Weatherwatch: the perilous sea journey of Cleopatra’s Needle

Paul Brown
·1-min read
<span>Photograph: Print Collector/Getty Images</span>
Photograph: Print Collector/Getty Images

One of the oddest boats in history, a 28-metre metal cigar, was purpose built for one voyage, to carry an Egyptian obelisk from Alexandria to London. The 3,500-year-old 224-ton piece of granite was given to Britain in 1819 by the ruler of Egypt to commemorate the victories at the battles of the Nile and Alexandria.

The UK government, while pleased, was too mean to pay for its transport so it was not until 58 years later that benefactors and public subscription raised £15,000 to build a ship to house Cleopatra’s Needle and tow it to London.

A terrible storm in the Bay of Biscay caused the vessel to roll so wildly that a six-man rescue mission was launched from the towing ship to bring off the crew. These volunteers drowned in the attempt when their boat was swamped. The towing vessel, the Olga, eventually managed to get alongside and save the cigar’s crew but left the boat and its cargo to sink. However, four days later when the storm subsided, the drifting cigar was spotted and towed into Ferrol in Spain.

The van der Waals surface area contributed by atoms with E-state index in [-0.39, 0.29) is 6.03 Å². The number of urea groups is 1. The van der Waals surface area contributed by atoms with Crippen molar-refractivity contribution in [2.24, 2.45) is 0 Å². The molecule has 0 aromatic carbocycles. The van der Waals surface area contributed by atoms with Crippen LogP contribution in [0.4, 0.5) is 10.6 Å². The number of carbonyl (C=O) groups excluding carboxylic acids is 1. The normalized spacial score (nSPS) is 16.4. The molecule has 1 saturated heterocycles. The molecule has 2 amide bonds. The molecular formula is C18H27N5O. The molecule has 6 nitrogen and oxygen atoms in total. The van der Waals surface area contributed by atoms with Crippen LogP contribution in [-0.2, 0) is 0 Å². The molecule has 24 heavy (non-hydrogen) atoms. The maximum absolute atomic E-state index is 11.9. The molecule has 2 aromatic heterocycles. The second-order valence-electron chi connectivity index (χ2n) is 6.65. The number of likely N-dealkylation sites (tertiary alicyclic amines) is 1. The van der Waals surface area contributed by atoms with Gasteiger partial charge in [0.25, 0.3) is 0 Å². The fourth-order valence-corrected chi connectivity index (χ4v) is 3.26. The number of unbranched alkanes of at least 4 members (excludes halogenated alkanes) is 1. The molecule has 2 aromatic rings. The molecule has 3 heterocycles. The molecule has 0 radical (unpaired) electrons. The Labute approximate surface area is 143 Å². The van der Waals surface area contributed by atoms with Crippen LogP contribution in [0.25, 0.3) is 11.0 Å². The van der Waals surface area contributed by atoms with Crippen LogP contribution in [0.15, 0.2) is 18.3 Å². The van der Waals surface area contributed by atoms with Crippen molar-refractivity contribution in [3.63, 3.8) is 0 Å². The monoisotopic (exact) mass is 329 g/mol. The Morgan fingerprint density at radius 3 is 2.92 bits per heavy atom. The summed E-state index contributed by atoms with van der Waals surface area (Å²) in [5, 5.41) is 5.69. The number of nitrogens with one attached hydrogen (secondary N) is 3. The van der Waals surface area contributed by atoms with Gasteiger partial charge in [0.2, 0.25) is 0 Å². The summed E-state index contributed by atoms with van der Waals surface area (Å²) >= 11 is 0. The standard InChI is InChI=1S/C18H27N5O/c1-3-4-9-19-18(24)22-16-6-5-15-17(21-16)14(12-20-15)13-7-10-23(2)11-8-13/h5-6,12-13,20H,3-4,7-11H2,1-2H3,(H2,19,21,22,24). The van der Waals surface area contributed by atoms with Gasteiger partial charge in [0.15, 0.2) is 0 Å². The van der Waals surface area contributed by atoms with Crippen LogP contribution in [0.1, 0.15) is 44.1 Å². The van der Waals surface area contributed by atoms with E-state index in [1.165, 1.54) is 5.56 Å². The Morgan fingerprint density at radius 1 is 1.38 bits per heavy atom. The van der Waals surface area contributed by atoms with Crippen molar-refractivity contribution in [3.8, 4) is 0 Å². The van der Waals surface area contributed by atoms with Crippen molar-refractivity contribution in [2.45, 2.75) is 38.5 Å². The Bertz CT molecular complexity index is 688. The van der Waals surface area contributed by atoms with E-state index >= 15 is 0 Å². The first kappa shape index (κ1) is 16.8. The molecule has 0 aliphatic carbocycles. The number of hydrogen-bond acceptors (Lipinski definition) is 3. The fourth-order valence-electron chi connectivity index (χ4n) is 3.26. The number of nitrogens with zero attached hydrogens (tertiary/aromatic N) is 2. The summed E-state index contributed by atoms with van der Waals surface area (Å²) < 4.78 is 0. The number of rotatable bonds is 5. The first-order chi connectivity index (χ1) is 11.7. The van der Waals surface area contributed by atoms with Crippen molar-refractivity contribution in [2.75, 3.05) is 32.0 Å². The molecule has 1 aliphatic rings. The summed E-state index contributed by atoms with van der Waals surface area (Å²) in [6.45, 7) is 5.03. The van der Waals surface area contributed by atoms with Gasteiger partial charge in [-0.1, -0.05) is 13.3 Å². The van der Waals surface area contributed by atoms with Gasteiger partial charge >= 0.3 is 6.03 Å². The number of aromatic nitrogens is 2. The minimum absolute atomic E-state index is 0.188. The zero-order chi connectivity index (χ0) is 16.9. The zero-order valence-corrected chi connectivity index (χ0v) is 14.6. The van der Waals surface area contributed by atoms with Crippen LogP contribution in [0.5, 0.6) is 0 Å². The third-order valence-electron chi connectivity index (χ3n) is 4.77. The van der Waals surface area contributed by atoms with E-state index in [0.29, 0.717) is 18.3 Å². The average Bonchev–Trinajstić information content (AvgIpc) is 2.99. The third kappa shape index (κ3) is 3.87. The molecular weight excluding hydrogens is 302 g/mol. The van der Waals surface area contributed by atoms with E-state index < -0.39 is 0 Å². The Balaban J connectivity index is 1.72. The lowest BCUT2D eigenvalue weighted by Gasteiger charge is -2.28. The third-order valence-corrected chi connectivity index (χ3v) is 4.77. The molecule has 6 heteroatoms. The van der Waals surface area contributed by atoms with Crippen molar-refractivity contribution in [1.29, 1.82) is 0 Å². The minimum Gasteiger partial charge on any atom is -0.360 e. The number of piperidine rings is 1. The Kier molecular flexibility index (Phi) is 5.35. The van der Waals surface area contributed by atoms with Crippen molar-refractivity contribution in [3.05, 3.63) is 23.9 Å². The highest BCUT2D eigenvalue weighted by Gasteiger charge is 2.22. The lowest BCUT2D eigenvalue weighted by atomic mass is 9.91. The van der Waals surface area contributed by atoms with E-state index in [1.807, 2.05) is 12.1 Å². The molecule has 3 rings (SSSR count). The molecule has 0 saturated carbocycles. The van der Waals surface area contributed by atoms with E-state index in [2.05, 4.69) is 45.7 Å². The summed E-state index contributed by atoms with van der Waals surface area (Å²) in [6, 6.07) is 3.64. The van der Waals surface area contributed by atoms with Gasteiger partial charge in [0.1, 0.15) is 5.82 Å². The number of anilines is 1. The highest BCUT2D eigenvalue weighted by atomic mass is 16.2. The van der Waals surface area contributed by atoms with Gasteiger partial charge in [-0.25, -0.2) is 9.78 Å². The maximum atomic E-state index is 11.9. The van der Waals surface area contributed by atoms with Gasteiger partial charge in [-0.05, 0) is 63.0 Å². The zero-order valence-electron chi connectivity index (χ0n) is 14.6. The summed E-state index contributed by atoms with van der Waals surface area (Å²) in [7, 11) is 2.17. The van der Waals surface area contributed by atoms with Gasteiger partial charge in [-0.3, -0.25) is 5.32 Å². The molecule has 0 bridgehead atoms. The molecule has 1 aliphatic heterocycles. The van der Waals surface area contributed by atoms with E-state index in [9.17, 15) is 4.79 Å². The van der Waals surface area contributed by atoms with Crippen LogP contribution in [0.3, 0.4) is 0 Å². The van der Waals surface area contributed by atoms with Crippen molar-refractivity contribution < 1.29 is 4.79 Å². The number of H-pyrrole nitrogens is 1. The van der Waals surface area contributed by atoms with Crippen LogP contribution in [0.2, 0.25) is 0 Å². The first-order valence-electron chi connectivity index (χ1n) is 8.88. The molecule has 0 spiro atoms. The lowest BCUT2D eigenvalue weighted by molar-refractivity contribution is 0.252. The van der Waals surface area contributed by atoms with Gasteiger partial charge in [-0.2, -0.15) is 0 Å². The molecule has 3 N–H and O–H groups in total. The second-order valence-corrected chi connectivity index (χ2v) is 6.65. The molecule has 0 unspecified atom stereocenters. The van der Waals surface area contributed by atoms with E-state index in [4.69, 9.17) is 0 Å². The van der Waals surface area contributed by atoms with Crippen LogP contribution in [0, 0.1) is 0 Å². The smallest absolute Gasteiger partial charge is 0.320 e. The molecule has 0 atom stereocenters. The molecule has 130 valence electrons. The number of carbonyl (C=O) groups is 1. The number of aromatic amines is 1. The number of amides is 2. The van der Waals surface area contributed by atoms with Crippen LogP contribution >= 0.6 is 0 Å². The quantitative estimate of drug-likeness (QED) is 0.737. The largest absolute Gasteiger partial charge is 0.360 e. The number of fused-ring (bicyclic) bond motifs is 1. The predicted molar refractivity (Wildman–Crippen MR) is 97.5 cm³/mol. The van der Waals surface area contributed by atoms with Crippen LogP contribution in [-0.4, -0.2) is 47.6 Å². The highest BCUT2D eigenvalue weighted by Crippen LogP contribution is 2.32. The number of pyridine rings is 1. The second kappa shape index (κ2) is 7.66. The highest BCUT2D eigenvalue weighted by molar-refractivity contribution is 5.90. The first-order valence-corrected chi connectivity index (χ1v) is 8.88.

After further adventures and arguments Cleopatra’s Needle was finally erected on the Victoria Embankment along the Thames. Appropriately the names of the six men who lost their lives are inscribed at its base.